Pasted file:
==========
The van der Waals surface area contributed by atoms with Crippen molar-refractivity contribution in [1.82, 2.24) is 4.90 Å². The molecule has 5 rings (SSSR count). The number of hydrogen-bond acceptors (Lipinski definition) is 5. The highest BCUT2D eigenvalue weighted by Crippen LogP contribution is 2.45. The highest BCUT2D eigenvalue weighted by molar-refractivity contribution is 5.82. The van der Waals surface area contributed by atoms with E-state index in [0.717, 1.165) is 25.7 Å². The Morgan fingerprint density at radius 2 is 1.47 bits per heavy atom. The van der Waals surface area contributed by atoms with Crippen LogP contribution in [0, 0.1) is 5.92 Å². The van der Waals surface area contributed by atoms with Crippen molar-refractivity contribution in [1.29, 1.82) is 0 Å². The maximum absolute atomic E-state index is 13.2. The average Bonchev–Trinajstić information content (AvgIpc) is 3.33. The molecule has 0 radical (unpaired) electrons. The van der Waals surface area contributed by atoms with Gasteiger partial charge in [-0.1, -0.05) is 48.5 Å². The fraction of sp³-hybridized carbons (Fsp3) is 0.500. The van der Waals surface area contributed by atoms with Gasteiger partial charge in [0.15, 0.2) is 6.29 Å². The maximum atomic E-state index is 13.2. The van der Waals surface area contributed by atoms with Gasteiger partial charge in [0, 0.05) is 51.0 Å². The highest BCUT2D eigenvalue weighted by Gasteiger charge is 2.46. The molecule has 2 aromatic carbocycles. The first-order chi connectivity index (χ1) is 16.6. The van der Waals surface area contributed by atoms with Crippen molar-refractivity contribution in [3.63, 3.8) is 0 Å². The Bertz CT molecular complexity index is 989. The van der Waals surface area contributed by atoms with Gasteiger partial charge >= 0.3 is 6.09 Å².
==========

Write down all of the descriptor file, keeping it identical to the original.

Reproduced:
The van der Waals surface area contributed by atoms with Crippen molar-refractivity contribution in [1.82, 2.24) is 4.90 Å². The molecule has 5 rings (SSSR count). The number of hydrogen-bond acceptors (Lipinski definition) is 5. The highest BCUT2D eigenvalue weighted by Crippen LogP contribution is 2.45. The highest BCUT2D eigenvalue weighted by molar-refractivity contribution is 5.82. The van der Waals surface area contributed by atoms with E-state index in [0.717, 1.165) is 25.7 Å². The Morgan fingerprint density at radius 2 is 1.47 bits per heavy atom. The van der Waals surface area contributed by atoms with Crippen LogP contribution in [0, 0.1) is 5.92 Å². The van der Waals surface area contributed by atoms with Crippen molar-refractivity contribution in [1.29, 1.82) is 0 Å². The maximum absolute atomic E-state index is 13.2. The average Bonchev–Trinajstić information content (AvgIpc) is 3.33. The molecule has 0 radical (unpaired) electrons. The van der Waals surface area contributed by atoms with Gasteiger partial charge in [-0.1, -0.05) is 48.5 Å². The fraction of sp³-hybridized carbons (Fsp3) is 0.500. The van der Waals surface area contributed by atoms with Gasteiger partial charge in [0.15, 0.2) is 6.29 Å². The maximum atomic E-state index is 13.2. The van der Waals surface area contributed by atoms with Gasteiger partial charge in [0, 0.05) is 51.0 Å². The highest BCUT2D eigenvalue weighted by Gasteiger charge is 2.46. The molecule has 2 aromatic carbocycles. The first-order chi connectivity index (χ1) is 16.6. The van der Waals surface area contributed by atoms with Crippen molar-refractivity contribution in [3.63, 3.8) is 0 Å². The Bertz CT molecular complexity index is 989. The van der Waals surface area contributed by atoms with Gasteiger partial charge >= 0.3 is 6.09 Å².